A short documentary film about the first Arctic Winter Games, held in Yellowknife, Northwest Territories, in 1970. The inaugural edition of this international event was attended by more than 8,000 participants and spectators, including 750 Canadian athletes and 250 athletes from the US. The Games included many sports typically included in Olympic competitions, with a specific focus on Indigenous sports as well.
The Games included many sports seen in Olympic competition, plus others--for example, pirautaqturniq, the Inuit skill of hitting an object with a ten meter-long sled dog whip. This film captures the all-out participation in the week-long events hosted by Whitehorse, capital of the Yukon, with competitors from all over the Arctic including Alaska, and with observers from the Soviet Union.
This short film retraces the life of Herman Smith Johannsen – the man who introduced the sport of cross-country skiing to Canadians. From past to present, his life story is portrayed through pictures from sports newsreels, Norwegian archives and his family album. The film catches up with him at both the Canadian Ski Marathon, where he is the honoured guest, and on a return trip to his native Norway.
Six days of intense international competition, March, 1974, as Alaska hosts the Third Arctic Winter Games and carries off most of the gold medals. This film reports on the greatly expanded roster of events staged in Anchorage, as single contestants and teams from the Yukon, the Northwest Territories, Arctic Québec, and Alaska match skills in indoor and outdoor sports, on ice and snow, in pool and gymnasium, before crowds of spectators from all over the Arctic and beyond.
This documentary short depicts the traditional games of the Inuit as they are practised 800 km north of the Arctic Circle by youth in competition from communities across the North. The film describes the skills required to play them, the traditions behind the games, and the spirit of co-operation, as opposed to hard competition, that inspires the participants.
This short comedy follows a visitor to the prairies as he slowly discovers the cult of curling. At first, our protagonist doesn’t seem to understand why everyone is so crazy about curling, but once he studies up, buys the right gear, and gets a few lessons, he can’t be stopped. This hilarious short film records the history of a rookie's first game. Even non-curlers will feel the pull of the stones and the flick of the brooms in this choice rink-side view.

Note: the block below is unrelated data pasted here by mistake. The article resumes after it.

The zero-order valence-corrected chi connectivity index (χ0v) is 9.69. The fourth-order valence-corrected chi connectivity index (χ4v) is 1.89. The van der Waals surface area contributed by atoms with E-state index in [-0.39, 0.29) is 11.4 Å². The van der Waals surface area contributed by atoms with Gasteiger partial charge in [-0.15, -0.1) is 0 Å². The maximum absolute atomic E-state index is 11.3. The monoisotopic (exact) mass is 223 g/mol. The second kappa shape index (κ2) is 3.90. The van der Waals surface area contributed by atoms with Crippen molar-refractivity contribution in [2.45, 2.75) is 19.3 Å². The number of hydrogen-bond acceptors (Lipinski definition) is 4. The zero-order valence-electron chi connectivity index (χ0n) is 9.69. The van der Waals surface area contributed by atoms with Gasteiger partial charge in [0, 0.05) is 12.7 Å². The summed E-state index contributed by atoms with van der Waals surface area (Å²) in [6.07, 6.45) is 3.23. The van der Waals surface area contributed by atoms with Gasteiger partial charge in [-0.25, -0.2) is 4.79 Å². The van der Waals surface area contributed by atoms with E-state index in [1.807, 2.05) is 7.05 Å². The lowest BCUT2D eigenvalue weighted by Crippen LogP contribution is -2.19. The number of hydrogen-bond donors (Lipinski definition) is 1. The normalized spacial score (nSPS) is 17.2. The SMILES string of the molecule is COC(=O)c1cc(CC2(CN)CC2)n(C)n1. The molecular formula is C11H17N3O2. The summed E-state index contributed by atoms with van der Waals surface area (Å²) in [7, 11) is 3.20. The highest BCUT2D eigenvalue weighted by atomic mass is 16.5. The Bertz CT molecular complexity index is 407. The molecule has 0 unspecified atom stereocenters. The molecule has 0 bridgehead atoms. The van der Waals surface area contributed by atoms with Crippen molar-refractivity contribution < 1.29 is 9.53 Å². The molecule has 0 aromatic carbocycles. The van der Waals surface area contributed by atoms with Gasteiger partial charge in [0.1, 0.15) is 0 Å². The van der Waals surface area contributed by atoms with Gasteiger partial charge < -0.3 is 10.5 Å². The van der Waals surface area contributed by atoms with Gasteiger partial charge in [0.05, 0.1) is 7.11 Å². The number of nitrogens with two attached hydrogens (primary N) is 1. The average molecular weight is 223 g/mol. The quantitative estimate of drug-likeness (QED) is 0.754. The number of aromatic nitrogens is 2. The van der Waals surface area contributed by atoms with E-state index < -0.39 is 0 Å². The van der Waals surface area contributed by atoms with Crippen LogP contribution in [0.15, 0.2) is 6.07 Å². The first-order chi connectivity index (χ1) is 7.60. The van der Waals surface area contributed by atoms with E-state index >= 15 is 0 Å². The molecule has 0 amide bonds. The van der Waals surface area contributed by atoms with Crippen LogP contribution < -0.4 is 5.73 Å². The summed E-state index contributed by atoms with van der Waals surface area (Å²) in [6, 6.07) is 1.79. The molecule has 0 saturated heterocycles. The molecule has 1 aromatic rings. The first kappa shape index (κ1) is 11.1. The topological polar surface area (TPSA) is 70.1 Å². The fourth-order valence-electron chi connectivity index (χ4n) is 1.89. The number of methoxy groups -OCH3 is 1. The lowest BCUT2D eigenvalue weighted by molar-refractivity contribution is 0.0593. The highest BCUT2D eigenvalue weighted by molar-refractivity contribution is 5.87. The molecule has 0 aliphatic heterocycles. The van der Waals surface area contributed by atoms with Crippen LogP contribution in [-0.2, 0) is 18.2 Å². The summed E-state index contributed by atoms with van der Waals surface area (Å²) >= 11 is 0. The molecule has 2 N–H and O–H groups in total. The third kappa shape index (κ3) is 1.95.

This short, silent film captures a Sunday afternoon at a community skating rink. Iconic Quebec director Gilles Carle has the camera follow toddlers learning to skate, young girls flashing their skates and boys decked out in the colours of their favourite hockey teams. A picture perfect moment on a bright winter's day.
Filmmaker Giles Walker takes an informal look at how our best skiers work and live. Filmed in 1976, this short movie follows the Canadian ski team on a tight schedule in Chile and Argentina. With 2 ½ tons of equipment, speeds of up to 140 km/h, gruelling workouts and a dramatic theft, it's safe to say that downhill racing is not for the faint of heart.
This short documentary records the celebration and ritual surrounding a snowshoe competition in Sherbrooke in the late 1950s. The film marked the beginning of a new approach to reality in documentary and prefigures the trademark style of the NFB's newly formed French Unit. Today, Les raquetteurs is considered a precursor to the birth of direct cinema. In French with English subtitles.
In this sports short, Bill Stern, an American sportscaster, describes Laurentian sporting events. First to perform is Pete Curran, a professional figure skater and one-time partner of Barbara Ann Scott. For those who can hang on to the traces, the Scandinavian sport of skijoring, in which a person on skis is pulled along by a horse or vehicle, provides fun and excitement. A slow-motion camera follows Alex Foster as he demonstrates his skill. The film ends with an exhibition of skiing.
Ozias Leduc (1864-1955) was one of Quebec's most important visual artists. Largely self-taught, Leduc's wide-ranging painting, writing and photography have both a symbolic and spiritual dimension. This biography illuminates Leduc's life by drawing on the writings of two of his friends, writer Robert de Roquebrune (1889-1978) and painter Paul-Émile Borduas (1905-1960). Their recollections paint the portrait of an enigmatic and reserved man who summed up his vocation with the words, "The artist's sole mission is to give expression to the Beautiful. The Beautiful as free as space and time."